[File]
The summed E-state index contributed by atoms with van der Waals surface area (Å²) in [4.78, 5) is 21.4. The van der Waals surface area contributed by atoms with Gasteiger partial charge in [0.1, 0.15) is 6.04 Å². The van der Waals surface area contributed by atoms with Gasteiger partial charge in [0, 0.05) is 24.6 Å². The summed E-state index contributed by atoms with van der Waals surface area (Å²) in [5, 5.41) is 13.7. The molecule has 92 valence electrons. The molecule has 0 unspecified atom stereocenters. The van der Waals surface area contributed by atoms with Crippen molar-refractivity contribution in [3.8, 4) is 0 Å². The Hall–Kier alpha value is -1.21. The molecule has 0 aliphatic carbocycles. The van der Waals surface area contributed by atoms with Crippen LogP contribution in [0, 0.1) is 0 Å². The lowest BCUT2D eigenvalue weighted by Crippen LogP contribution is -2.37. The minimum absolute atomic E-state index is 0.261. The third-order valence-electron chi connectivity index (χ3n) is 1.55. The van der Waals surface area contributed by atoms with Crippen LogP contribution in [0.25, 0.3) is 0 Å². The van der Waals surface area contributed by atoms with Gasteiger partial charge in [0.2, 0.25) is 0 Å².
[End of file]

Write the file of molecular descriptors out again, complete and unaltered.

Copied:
The summed E-state index contributed by atoms with van der Waals surface area (Å²) in [4.78, 5) is 21.4. The van der Waals surface area contributed by atoms with Gasteiger partial charge in [0.1, 0.15) is 6.04 Å². The van der Waals surface area contributed by atoms with Gasteiger partial charge in [0, 0.05) is 24.6 Å². The summed E-state index contributed by atoms with van der Waals surface area (Å²) in [5, 5.41) is 13.7. The molecule has 92 valence electrons. The molecule has 0 unspecified atom stereocenters. The van der Waals surface area contributed by atoms with Crippen molar-refractivity contribution in [3.8, 4) is 0 Å². The Hall–Kier alpha value is -1.21. The molecule has 0 aliphatic carbocycles. The van der Waals surface area contributed by atoms with Crippen LogP contribution in [0, 0.1) is 0 Å². The lowest BCUT2D eigenvalue weighted by Crippen LogP contribution is -2.37. The minimum absolute atomic E-state index is 0.261. The third-order valence-electron chi connectivity index (χ3n) is 1.55. The van der Waals surface area contributed by atoms with Crippen LogP contribution in [0.25, 0.3) is 0 Å². The van der Waals surface area contributed by atoms with Gasteiger partial charge in [0.2, 0.25) is 0 Å².